A Novel of Second Choices, Second Chances
Emotion-Packed Fiction From a Bestselling Author
Stephen Whittaker had determined never to be like his dad, someone he considered a loser in every way. Stephen had distanced himself from those early years in Aberdeen, South Dakota, and it was working--an Ivy League education, a great job offer with a New York law firm, and an engagement ring and the proposal all worked out for lovely, talented Alice...
Losing Alice meant that everything changed for Stephen. Back in Aberdeen, he tried to pick up the pieces of his life again. He married his best friend and had a precocious, charming daughter. He went into business and was making big money. It looked like he had things back in hand.
The gradual downward spiral came so slowly he didn't see the signs--and then it was too late... Or was it? If only he could turn the clock back...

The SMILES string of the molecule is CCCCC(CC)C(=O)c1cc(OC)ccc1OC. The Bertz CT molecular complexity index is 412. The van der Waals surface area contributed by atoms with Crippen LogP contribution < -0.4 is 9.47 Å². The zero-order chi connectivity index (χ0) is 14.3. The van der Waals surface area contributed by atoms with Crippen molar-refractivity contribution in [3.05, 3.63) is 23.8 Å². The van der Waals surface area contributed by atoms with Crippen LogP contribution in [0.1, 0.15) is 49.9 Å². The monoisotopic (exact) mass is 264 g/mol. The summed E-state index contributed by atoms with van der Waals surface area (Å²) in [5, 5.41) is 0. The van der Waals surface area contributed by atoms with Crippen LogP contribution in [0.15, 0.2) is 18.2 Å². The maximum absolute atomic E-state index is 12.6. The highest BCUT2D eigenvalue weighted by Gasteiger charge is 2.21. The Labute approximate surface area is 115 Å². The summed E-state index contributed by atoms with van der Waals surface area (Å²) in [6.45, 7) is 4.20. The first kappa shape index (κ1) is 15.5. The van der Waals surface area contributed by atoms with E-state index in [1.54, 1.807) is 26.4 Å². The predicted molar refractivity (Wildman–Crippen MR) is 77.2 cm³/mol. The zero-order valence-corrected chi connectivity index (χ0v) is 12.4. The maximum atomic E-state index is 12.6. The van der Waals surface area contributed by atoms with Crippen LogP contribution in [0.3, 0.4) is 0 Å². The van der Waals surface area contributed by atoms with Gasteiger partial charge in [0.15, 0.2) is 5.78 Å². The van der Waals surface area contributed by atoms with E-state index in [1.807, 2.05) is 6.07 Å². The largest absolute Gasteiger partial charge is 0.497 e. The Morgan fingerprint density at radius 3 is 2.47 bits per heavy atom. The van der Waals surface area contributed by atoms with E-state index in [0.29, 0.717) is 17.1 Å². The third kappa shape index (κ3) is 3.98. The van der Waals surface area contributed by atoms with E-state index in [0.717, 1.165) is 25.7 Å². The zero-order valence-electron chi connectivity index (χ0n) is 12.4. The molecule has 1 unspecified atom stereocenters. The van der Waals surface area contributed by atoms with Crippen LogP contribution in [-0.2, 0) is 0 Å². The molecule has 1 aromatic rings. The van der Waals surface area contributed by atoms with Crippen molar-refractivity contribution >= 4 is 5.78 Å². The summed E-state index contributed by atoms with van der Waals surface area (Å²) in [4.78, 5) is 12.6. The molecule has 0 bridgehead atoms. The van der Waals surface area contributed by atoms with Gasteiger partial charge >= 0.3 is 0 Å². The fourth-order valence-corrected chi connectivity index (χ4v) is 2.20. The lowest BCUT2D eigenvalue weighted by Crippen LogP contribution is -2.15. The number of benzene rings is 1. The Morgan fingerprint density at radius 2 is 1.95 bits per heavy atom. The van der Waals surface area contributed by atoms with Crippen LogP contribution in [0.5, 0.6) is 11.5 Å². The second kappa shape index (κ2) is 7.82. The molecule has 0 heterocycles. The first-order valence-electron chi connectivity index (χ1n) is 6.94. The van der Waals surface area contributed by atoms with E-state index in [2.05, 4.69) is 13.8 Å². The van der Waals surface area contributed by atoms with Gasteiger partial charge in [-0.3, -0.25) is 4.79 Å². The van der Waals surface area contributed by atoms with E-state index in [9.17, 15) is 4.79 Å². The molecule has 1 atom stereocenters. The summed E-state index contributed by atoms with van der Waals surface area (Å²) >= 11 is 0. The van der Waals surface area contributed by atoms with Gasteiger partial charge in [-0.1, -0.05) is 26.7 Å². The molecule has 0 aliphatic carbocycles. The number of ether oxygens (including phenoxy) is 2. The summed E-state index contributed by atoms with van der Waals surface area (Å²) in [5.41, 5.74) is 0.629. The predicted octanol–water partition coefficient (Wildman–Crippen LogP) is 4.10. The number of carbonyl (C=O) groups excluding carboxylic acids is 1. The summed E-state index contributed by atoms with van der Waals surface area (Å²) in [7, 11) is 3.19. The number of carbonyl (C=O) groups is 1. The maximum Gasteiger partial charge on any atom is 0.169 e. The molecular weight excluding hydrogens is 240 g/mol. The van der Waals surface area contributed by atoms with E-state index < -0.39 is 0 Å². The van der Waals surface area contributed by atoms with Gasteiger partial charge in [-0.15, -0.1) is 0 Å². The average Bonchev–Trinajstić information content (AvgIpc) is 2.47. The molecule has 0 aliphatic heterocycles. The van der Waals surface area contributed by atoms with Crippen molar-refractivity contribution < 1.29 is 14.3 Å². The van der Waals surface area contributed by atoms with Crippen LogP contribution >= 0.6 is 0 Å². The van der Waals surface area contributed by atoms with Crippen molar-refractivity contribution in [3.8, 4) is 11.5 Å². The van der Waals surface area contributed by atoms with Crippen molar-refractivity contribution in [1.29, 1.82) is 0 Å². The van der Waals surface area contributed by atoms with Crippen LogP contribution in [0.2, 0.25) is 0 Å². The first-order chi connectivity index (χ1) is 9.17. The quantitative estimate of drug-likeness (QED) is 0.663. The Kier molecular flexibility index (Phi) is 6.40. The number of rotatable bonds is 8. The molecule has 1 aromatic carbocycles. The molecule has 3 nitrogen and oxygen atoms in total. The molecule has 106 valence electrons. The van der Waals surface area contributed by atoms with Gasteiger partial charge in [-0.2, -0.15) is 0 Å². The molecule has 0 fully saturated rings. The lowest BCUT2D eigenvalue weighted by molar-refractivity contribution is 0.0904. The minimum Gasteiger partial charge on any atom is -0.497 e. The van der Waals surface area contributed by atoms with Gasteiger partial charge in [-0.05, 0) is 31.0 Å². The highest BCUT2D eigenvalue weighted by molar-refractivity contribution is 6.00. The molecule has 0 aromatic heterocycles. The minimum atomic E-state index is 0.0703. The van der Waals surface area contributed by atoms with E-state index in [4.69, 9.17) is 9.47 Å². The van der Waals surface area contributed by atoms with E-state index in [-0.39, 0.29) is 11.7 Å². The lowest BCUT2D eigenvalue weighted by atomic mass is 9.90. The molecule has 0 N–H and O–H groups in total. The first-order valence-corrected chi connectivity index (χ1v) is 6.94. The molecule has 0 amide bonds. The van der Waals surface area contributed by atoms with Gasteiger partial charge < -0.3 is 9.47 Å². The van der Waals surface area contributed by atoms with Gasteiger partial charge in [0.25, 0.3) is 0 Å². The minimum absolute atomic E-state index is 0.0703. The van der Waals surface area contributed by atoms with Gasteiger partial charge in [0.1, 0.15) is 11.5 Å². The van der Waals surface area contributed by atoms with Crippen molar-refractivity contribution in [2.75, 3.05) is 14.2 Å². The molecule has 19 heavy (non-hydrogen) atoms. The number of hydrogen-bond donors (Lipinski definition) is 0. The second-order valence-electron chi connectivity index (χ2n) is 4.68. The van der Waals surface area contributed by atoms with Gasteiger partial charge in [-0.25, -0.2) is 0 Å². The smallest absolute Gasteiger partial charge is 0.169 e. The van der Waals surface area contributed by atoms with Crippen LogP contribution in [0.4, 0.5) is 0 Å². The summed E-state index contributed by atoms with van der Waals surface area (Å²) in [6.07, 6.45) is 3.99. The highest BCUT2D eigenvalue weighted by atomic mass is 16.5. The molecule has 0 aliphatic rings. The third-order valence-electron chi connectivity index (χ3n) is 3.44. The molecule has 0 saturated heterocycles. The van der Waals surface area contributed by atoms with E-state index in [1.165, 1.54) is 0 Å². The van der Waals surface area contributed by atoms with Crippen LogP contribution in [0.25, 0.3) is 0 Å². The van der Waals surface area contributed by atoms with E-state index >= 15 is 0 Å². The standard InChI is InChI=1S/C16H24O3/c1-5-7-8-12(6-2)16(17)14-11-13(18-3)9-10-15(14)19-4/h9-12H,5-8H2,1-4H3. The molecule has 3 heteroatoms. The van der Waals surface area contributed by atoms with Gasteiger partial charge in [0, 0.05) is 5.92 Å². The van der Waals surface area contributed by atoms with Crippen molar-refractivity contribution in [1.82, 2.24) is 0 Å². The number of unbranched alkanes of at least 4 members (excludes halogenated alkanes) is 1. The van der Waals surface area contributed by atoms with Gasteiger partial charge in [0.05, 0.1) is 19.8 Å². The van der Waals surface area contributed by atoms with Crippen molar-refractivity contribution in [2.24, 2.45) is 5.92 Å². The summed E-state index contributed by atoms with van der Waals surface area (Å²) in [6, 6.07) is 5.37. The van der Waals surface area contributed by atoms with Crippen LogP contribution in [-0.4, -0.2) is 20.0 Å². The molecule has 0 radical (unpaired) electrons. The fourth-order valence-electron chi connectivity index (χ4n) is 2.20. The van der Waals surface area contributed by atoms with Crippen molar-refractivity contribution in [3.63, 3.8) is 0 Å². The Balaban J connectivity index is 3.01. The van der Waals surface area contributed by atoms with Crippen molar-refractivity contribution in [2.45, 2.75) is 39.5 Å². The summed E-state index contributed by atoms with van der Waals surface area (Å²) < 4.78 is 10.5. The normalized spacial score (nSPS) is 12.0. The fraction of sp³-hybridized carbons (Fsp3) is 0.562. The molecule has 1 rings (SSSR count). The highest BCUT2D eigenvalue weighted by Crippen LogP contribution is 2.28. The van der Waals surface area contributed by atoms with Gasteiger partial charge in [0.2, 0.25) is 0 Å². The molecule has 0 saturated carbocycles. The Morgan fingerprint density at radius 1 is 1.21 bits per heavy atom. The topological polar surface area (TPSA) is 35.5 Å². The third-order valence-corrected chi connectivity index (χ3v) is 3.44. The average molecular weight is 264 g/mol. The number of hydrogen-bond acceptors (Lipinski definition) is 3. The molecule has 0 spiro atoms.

In this frustrating faith-based novel, Lewis teeters on the edge of a good story, only to sabotage his narrative with weak prose, nagging implausibilities and inadequate explanations of characters' motivation. Told in the first person by Stephen, a 36-year-old husband, father and stockbroker in Aberdeen, S.D., the story begins as an explication of his special bond with his daughter, Alycia. When Alycia persuades him to tell her a painful story from his past, however, the novel turns unrelentingly bleak. As Stephen narrates his downfall, he comes off as a hapless man who makes a series of regrettable choices into which he has very little insight. While Stephen briefly describes what he did to alienate his family, he portrays himself predominantly as a good, if absent-minded, husband and father. As such, his family's crisis, like most of the novel's significant plot developments, ends up making very little sense. In the last 40 pages, the novel takes an interesting turn toward magical realism. This the strongest part of the story, and it sheds light on what Lewis has unsuccessfully attempted.